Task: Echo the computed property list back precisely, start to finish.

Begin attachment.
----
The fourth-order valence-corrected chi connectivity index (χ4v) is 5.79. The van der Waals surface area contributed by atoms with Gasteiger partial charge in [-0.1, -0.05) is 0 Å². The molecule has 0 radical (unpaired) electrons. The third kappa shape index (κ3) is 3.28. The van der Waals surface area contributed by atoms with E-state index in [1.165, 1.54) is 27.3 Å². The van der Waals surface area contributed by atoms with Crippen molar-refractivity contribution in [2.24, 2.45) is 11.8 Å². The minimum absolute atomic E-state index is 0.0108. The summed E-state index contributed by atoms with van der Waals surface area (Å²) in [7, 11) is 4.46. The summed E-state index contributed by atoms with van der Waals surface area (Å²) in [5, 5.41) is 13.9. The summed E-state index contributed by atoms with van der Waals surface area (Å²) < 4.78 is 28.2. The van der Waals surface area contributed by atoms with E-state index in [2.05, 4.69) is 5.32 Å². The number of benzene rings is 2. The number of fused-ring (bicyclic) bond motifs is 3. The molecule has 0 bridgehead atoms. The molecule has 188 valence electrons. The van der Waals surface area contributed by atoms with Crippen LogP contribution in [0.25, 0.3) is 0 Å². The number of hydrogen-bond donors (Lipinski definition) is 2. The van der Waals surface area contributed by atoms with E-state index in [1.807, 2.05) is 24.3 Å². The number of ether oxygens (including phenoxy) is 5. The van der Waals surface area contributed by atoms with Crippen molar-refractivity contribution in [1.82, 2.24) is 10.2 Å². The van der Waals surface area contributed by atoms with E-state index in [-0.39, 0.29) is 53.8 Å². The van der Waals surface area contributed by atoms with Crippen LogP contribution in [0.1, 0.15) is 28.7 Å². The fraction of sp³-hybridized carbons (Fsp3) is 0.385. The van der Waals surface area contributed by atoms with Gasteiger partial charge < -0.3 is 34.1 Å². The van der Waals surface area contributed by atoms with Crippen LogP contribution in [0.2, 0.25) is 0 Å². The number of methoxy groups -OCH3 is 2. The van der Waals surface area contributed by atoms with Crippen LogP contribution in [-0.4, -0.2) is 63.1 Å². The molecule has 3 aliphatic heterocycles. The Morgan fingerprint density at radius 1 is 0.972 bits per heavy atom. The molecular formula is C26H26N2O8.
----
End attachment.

The fourth-order valence-corrected chi connectivity index (χ4v) is 5.79. The van der Waals surface area contributed by atoms with Gasteiger partial charge in [-0.1, -0.05) is 0 Å². The molecule has 0 radical (unpaired) electrons. The third kappa shape index (κ3) is 3.28. The van der Waals surface area contributed by atoms with E-state index in [1.165, 1.54) is 27.3 Å². The van der Waals surface area contributed by atoms with Crippen molar-refractivity contribution in [2.24, 2.45) is 11.8 Å². The minimum absolute atomic E-state index is 0.0108. The summed E-state index contributed by atoms with van der Waals surface area (Å²) in [7, 11) is 4.46. The summed E-state index contributed by atoms with van der Waals surface area (Å²) in [5, 5.41) is 13.9. The summed E-state index contributed by atoms with van der Waals surface area (Å²) < 4.78 is 28.2. The van der Waals surface area contributed by atoms with E-state index in [2.05, 4.69) is 5.32 Å². The number of benzene rings is 2. The number of fused-ring (bicyclic) bond motifs is 3. The molecule has 0 bridgehead atoms. The molecule has 188 valence electrons. The van der Waals surface area contributed by atoms with Crippen LogP contribution in [0.25, 0.3) is 0 Å². The number of hydrogen-bond donors (Lipinski definition) is 2. The van der Waals surface area contributed by atoms with E-state index in [1.807, 2.05) is 24.3 Å². The number of ether oxygens (including phenoxy) is 5. The van der Waals surface area contributed by atoms with Crippen molar-refractivity contribution in [1.82, 2.24) is 10.2 Å². The van der Waals surface area contributed by atoms with E-state index in [-0.39, 0.29) is 53.8 Å². The van der Waals surface area contributed by atoms with Crippen LogP contribution in [0.1, 0.15) is 28.7 Å². The fraction of sp³-hybridized carbons (Fsp3) is 0.385. The van der Waals surface area contributed by atoms with Gasteiger partial charge < -0.3 is 34.1 Å². The van der Waals surface area contributed by atoms with Crippen LogP contribution in [0.2, 0.25) is 0 Å². The number of methoxy groups -OCH3 is 2. The van der Waals surface area contributed by atoms with Crippen LogP contribution in [-0.4, -0.2) is 63.1 Å². The molecule has 3 aliphatic heterocycles. The Morgan fingerprint density at radius 1 is 0.972 bits per heavy atom. The molecular formula is C26H26N2O8.